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A Mountain of Paper – CBSA Taking Steps to Reduce Stamping Delays at CBSA Longroom Port 395 Montreal A Mountain of Paper – CBSA Taking Steps to Reduce Stamping Delays at CBSA Longroom Port 395 Montreal

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The Canada Border Services Agency (CBSA) at Montreal Port 395 is facing the same pressures as everyone else in the inbound movement of goods these days, plus a few problems unique to this specific time and place.  Members advise delays of +4 working days (+ weekend days) for the CBSA to stamp and return re-manifest documents at the Montreal Longroom. The Agency advises that although delays did spike up to 3 days earlier this week, times have reduced somewhat but are still much longer than desired.  The CBSA is acutely aware of the problem and is taking steps to address.

First, what has caused the longer than usual time to stamp and return documents?

Let’s consider what happens when you mix an extended and busy peak season, with the almost total failure of eHBL, refugees and normal human resource issues.

For the past several weeks the CBSA has been dealing with an influx of refugees at Canadian borders and experienced officers and clerical staff from Montreal have been sent to help out at Lacolle.  This has caused a shortage of experienced staff in the commercial area. Then, we must remember that it is September and time for the full-time temporary summer -student clerks to go back to school, leaving their desks in the Longroom empty, with new hires and part-time clerks taking their place. There is a learning curve to any job and the complaints from some members that manifests are being rejected for unknown reasons might be attributable to these new employees on the desk.

Finally, the CBSA is dealing with a huge surge in requests for stamping.  There are two reasons for this upsurge.

As we all know, we’re in the middle of a very busy, high volume, unanticipated, long peak season.  Volumes are up in both air and marine.

Add to this the  decision  by the CBSA not to allow eHBL filing for back-to-back shipments destined to a primary warehouse and somehow that has caused a huge reduction in all eHBL data filing.  It is as if we have made no progress over the past year and we are back where we started – even though the eHBL works very well for consolidations destined to a CW sufferance warehouse.

NVOCC and consolidators who did implement eHBL are frustrated because their customers – the forwarders in the tier upon tier within the co-load – have not implemented eHBL.  When one or two forwarders fail to file eHBL, consolidators are forced to run dual filings and paper rules.

For whatever reason eHBL is an almost total failure right now.  Probably because origin agents won’t maintain two systems, one for eHBL filing for consolidations and one for ACI S10 filing of data for single / back-to-back shipments, many forwarders have switched back to paper manifests. This is truly a shame, because eHBL works so well for consolidations, and THERE IS NO PAPER REMANIFEST STAMPING REQUIRED for a consolidation where eHBL data was filed.  And, because the back-to-back / single shipment clears on the primary 9000 cargo control number, those shipments don’t require stamping.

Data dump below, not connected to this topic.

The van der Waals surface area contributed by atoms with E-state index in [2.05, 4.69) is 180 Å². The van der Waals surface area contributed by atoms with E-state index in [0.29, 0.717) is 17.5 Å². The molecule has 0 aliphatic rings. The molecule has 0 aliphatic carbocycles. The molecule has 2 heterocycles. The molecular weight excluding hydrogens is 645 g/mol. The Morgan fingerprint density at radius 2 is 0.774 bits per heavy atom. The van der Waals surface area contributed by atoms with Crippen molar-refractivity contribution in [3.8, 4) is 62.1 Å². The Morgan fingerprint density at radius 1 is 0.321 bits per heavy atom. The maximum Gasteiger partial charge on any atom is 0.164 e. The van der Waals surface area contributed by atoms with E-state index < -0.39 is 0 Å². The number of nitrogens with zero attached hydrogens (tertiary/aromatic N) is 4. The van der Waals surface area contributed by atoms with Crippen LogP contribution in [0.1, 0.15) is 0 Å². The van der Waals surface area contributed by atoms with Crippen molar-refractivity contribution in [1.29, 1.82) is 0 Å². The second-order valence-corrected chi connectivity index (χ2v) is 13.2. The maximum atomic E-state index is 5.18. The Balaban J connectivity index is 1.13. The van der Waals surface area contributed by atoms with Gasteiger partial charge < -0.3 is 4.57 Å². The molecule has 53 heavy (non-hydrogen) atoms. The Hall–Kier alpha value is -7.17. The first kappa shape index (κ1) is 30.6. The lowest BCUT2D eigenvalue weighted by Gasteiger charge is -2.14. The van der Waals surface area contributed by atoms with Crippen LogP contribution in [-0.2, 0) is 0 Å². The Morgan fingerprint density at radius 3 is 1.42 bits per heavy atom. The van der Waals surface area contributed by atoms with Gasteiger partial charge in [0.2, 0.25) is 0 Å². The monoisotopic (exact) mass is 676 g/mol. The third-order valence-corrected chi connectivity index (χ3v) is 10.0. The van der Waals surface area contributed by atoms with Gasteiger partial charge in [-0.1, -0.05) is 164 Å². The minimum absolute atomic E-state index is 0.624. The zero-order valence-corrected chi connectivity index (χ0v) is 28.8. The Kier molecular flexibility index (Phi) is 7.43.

However, it seems that eHBL filing for consolidations has gone by the wayside and a deluge of paper has built up at the Longroom counter in Montreal – and Vancouver and everywhere across the country.

If Canadian forwarders could somehow insist that eHBL be filed for their consolidations, everyone would benefit and the CBSA might not have stacks of paper up to the ceiling.  Maybe it is time for the CBSA to put into place a mandatory date for eHBL filing on consolidations. That would force Canadian forwarders and the rest of the world to switch consolidations to eHBL and to stay there.

The CBSA in Montreal is asking its officers and clerks to work overtime to clear the backlogs and try to get back to a 24-hour turn-around time on document stamping.  We’re asking forwarders to switch to eHBL for their consolidations and get rid of paper re-manifests.

Importers face long delays at Prince Rupert and Vancouver’s Deltaport as containers sit for 6 or 7 or 10 days before being loaded to rail.  Train schedules are disrupted, with trains expected to arrive at inland terminals on a Thursday or Friday pushed back to Saturday and Sunday, adding extra days to the transit and creating stress as carters try to get containers out before storage begins. Drayage operators wait hours at rail terminals in Toronto and Montreal to retrieve cargo.  Now it seems added delays in stamping at CBSA Longrooms is adding more stress into the system.

These all combine to increasing frustration, increasing costs, and strain on importers’ supply chains.  This has been a long, tough peak season and there is no end in sight for the next several weeks although the CBSA in Montreal is doing what it can to relieve the stress of its delays.